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Hello You Are Smart Doctor And A Positive Manner Looking

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Posted on Tue, 30 Aug 2022
Question: hello
You are smart doctor and a positive manner looking on things !

I have question about post Streptococcus Glomerulonephritis
There is article about follow up after infection - 10 years follow up - test was similar to control group

Comparisons of clinical and renal function aspects of 60 patients and 48 community controls have not shown significant differences (eGFR <60 ml/min/1.73m2 and/or albuminuria >30mg/g creatinine: 13.8% vs. 12.2%, respectively, p = 0.817)

https://journals.plos.org/plosone/article?id=10.1371/journal.pone.0000#pone-0000-t002


None of the patients had nephrotic syndrome. Increased albuminuria (>30 mg/g) was detected in 12% of the cases (n = 6 had values between 30–100 mg/g creatinine

1. Increased albuminuria - is it level in urine test, beceause in methode it is said (They underwent clinical and renal function evaluation, including serum creatinine)

it is this measure ?
https://www.kidney.org/content/kidney-failure-risk-factor-urine-albumin-to-creatinine-ration-uacr


2 So if it is in urine - as i understand it is from high blood pressure - the method how to treat it is lower blood pressure by medicine !
As it is said in these article that treatment is key to reduce - albuminuria - so early treatment and lifestyle management will decrease albuminuria ? It seams logic !

Can you reverse microalbuminuria?
Yes, your level of albumin may return to normal after you get treatment and may stay at a normal level for years. If you start treatment and make lifestyle changes straight away, you’ll have a better chance of reversing any damage to your kidneys from microalbuminuria, or at least slow down its progression.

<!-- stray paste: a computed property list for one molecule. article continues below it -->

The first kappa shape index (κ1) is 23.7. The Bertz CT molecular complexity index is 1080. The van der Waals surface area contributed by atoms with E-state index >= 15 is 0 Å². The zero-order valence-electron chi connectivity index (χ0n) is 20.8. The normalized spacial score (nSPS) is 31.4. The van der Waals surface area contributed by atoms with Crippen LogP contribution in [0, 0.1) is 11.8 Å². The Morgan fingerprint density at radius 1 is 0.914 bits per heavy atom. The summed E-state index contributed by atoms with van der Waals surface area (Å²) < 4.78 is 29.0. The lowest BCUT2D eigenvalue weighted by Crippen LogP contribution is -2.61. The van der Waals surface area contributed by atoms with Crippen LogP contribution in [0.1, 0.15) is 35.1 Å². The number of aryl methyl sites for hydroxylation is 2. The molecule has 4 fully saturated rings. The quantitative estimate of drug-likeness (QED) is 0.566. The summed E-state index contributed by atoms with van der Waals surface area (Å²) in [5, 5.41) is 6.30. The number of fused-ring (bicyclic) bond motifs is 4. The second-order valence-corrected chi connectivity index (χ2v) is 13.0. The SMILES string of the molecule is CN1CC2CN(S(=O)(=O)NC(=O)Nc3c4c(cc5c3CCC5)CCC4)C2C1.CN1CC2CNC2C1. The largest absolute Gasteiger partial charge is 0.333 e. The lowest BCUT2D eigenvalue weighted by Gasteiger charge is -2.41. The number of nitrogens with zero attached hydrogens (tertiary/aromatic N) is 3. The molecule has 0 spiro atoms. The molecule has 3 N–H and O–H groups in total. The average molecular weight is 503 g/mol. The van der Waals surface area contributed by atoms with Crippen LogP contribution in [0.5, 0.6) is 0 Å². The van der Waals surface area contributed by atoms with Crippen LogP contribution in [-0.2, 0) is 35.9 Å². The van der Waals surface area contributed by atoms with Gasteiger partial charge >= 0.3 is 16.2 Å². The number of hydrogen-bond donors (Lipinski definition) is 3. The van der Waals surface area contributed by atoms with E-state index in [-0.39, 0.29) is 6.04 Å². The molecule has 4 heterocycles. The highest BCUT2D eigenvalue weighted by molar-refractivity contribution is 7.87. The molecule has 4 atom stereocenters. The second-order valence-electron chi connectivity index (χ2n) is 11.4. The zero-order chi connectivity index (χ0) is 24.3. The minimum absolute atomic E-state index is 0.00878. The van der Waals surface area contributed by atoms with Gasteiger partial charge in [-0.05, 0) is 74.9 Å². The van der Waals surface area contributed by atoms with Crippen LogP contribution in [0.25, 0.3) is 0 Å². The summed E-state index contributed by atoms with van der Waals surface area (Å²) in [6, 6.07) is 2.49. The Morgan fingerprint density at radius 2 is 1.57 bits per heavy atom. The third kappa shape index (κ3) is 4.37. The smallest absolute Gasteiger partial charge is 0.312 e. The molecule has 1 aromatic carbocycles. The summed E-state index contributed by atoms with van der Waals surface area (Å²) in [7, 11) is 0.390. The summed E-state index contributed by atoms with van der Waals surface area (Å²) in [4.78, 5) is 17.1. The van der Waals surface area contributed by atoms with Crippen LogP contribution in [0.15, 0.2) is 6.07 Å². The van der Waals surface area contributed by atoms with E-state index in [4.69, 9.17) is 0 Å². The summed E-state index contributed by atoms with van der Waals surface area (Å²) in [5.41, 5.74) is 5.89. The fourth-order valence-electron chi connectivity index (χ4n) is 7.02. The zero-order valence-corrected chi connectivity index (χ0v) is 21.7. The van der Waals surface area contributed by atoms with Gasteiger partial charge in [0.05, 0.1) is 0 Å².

Thank you very much




doctor
Answered by Dr. Aaron Branch (11 hours later)
Brief Answer:
Albuminuria is detected by urine testing

Detailed Answer:
Hello, I'm Dr. Branch, thanks for using 'Ask a Doctor'. It's good to hear from you again and thank you for requesting me. If I am understanding your question correctly, the increased albuminuria, means albumin in the urine, and the units they use (mg/g) indicates they are using an albumin to creatinine ratio, as you suspected.

It is true that blood pressure is important in managing albuminuria, and treating high blood pressure is very important. Your last statement is correct in that the level of albuminuria can return to normal if the blood pressure is controlled and the cause of the albuminuria is corrected.

I hope that helps, please let me know if you have any other questions about that, and I would be glad to discuss it with you further.
Above answer was peer-reviewed by : Dr. Saisudha Kotla
doctor
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Follow up: Dr. Aaron Branch (9 hours later)
Thank you very much for positive answer !

i have question about Post-Streptococcal Glomerulonephritis - caused by nephritogenic strains of Streptococcus

1. Does very one who is colonized wit the nephritogenic strains of Streptococcus get infections like pharyngitis or skin infections, because you can be colonized- it does not mean that you will get infection - and you get Post-Streptococcal Glomerulonephritis after getting - through or skin infection
in literature:

10% to 15% attack rate of PSGN following throat or skin infection with a nephritogenic strain of group A strep
https://www.cdc.gov/groupastrep/diseases-hcp/post-streptococcal.html

2. In rare situation Post-Streptococcal Glomerulonephritis is caused without throat or skin infection - but i understand it is very rare - is it so ?

However; some patients develop PSGN without experiencing symptoms of respiratory tract infection or pyoderma, which can be a diagnostic challenge.

https://www.ncbi.nlm.nih.gov/books/NBK538255/

3. Approximately 50% of children with PSGN are asymptomatic it is said in literature

https://www.ncbi.nlm.nih.gov/books/NBK538255/

So these patients are not likely to have any complications from PSGN - logic



4. How long are you colonized with nephritogenic strains of Streptococcus - some time, like some mounts - and then you could be natural clean bacteria from your body ?
Because for example MRSA Staphylococcus is pushed out by simple Staphylococcus, because MRSA is mutant !
It could be also with nephritogenic strains of Streptococcus - that simple Streptococcus push out nephritogenic strains


5. But as we both are positive way of thinking - even you are colonized with nephritogenic strains of Streptococcus the risk of mortality is rather low for example mathematics